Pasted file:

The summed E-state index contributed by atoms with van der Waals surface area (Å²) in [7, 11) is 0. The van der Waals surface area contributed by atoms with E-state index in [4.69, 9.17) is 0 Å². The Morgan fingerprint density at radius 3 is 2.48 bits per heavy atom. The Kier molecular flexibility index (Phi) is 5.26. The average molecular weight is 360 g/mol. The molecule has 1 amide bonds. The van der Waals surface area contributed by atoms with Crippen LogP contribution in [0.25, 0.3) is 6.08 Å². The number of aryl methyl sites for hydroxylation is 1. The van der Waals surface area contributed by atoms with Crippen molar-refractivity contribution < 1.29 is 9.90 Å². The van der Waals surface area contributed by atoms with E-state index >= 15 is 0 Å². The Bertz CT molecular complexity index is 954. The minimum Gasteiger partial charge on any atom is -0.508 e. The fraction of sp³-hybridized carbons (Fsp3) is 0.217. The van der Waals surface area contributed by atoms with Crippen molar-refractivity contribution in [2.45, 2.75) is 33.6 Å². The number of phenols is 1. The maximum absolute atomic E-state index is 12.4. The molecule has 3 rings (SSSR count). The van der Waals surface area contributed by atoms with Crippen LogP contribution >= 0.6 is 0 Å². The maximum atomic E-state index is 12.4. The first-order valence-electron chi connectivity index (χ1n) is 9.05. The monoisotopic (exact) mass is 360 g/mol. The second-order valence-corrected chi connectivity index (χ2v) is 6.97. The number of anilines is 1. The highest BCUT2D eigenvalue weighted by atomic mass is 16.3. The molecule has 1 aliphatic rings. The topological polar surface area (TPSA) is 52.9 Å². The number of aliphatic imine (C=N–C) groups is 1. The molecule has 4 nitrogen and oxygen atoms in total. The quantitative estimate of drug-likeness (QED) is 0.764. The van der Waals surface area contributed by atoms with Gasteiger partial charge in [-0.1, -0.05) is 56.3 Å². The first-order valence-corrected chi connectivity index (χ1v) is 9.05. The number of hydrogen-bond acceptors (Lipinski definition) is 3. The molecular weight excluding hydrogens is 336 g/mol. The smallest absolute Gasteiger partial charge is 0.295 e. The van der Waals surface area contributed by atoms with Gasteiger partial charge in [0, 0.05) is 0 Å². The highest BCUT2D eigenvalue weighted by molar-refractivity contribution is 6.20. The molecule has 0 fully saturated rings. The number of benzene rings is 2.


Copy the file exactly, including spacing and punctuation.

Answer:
The summed E-state index contributed by atoms with van der Waals surface area (Å²) in [7, 11) is 0. The van der Waals surface area contributed by atoms with E-state index in [4.69, 9.17) is 0 Å². The Morgan fingerprint density at radius 3 is 2.48 bits per heavy atom. The Kier molecular flexibility index (Phi) is 5.26. The average molecular weight is 360 g/mol. The molecule has 1 amide bonds. The van der Waals surface area contributed by atoms with Crippen LogP contribution in [0.25, 0.3) is 6.08 Å². The number of aryl methyl sites for hydroxylation is 1. The van der Waals surface area contributed by atoms with Crippen molar-refractivity contribution < 1.29 is 9.90 Å². The van der Waals surface area contributed by atoms with E-state index >= 15 is 0 Å². The Bertz CT molecular complexity index is 954. The minimum Gasteiger partial charge on any atom is -0.508 e. The fraction of sp³-hybridized carbons (Fsp3) is 0.217. The van der Waals surface area contributed by atoms with Crippen molar-refractivity contribution in [2.45, 2.75) is 33.6 Å². The number of phenols is 1. The maximum absolute atomic E-state index is 12.4. The molecule has 3 rings (SSSR count). The van der Waals surface area contributed by atoms with Crippen LogP contribution >= 0.6 is 0 Å². The maximum atomic E-state index is 12.4. The first-order valence-electron chi connectivity index (χ1n) is 9.05. The monoisotopic (exact) mass is 360 g/mol. The second-order valence-corrected chi connectivity index (χ2v) is 6.97. The number of anilines is 1. The highest BCUT2D eigenvalue weighted by atomic mass is 16.3. The molecule has 1 aliphatic rings. The topological polar surface area (TPSA) is 52.9 Å². The number of aliphatic imine (C=N–C) groups is 1. The molecule has 4 nitrogen and oxygen atoms in total. The quantitative estimate of drug-likeness (QED) is 0.764. The van der Waals surface area contributed by atoms with Gasteiger partial charge in [-0.1, -0.05) is 56.3 Å². The first-order valence-corrected chi connectivity index (χ1v) is 9.05. The number of hydrogen-bond acceptors (Lipinski definition) is 3. The molecular weight excluding hydrogens is 336 g/mol. The smallest absolute Gasteiger partial charge is 0.295 e. The van der Waals surface area contributed by atoms with Gasteiger partial charge in [0, 0.05) is 0 Å². The highest BCUT2D eigenvalue weighted by molar-refractivity contribution is 6.20. The molecule has 0 fully saturated rings. The number of benzene rings is 2.